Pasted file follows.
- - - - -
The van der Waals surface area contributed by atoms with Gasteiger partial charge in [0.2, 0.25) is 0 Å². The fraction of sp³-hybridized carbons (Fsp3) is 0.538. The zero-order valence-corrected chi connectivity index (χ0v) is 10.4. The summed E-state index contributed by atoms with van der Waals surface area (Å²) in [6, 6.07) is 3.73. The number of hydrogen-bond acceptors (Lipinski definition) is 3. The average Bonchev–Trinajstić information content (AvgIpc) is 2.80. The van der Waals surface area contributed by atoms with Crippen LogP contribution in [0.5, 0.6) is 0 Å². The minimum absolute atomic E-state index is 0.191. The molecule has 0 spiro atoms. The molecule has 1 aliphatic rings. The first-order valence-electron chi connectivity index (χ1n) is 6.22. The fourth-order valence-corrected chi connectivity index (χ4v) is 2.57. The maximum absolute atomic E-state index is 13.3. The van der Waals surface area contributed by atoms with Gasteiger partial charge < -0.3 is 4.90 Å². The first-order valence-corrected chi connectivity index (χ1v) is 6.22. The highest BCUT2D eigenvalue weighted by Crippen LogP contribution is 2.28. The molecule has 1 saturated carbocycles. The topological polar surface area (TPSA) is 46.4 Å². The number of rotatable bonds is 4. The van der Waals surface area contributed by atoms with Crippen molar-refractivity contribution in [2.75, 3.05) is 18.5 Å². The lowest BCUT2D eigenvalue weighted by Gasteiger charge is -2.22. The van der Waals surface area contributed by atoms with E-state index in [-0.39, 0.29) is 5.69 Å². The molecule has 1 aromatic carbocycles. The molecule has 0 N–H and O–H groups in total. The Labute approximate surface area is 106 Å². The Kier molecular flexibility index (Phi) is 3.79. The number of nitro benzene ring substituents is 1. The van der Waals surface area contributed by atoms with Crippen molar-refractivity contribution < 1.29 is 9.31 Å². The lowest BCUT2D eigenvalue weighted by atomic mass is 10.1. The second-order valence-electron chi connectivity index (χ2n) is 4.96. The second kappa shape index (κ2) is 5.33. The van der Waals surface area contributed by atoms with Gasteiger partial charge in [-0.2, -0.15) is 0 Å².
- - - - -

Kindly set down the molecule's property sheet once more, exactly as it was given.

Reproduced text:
The van der Waals surface area contributed by atoms with Gasteiger partial charge in [0.2, 0.25) is 0 Å². The fraction of sp³-hybridized carbons (Fsp3) is 0.538. The zero-order valence-corrected chi connectivity index (χ0v) is 10.4. The summed E-state index contributed by atoms with van der Waals surface area (Å²) in [6, 6.07) is 3.73. The number of hydrogen-bond acceptors (Lipinski definition) is 3. The average Bonchev–Trinajstić information content (AvgIpc) is 2.80. The van der Waals surface area contributed by atoms with Crippen LogP contribution in [0.5, 0.6) is 0 Å². The minimum absolute atomic E-state index is 0.191. The molecule has 0 spiro atoms. The molecule has 1 aliphatic rings. The first-order valence-electron chi connectivity index (χ1n) is 6.22. The fourth-order valence-corrected chi connectivity index (χ4v) is 2.57. The maximum absolute atomic E-state index is 13.3. The van der Waals surface area contributed by atoms with Gasteiger partial charge < -0.3 is 4.90 Å². The first-order valence-corrected chi connectivity index (χ1v) is 6.22. The highest BCUT2D eigenvalue weighted by Crippen LogP contribution is 2.28. The molecule has 1 saturated carbocycles. The topological polar surface area (TPSA) is 46.4 Å². The number of rotatable bonds is 4. The van der Waals surface area contributed by atoms with Crippen molar-refractivity contribution in [2.75, 3.05) is 18.5 Å². The lowest BCUT2D eigenvalue weighted by Gasteiger charge is -2.22. The van der Waals surface area contributed by atoms with E-state index in [-0.39, 0.29) is 5.69 Å². The molecule has 1 aromatic carbocycles. The molecule has 0 N–H and O–H groups in total. The Labute approximate surface area is 106 Å². The Kier molecular flexibility index (Phi) is 3.79. The number of nitro benzene ring substituents is 1. The van der Waals surface area contributed by atoms with Crippen molar-refractivity contribution < 1.29 is 9.31 Å². The lowest BCUT2D eigenvalue weighted by atomic mass is 10.1. The second-order valence-electron chi connectivity index (χ2n) is 4.96. The second kappa shape index (κ2) is 5.33. The van der Waals surface area contributed by atoms with Gasteiger partial charge in [-0.2, -0.15) is 0 Å².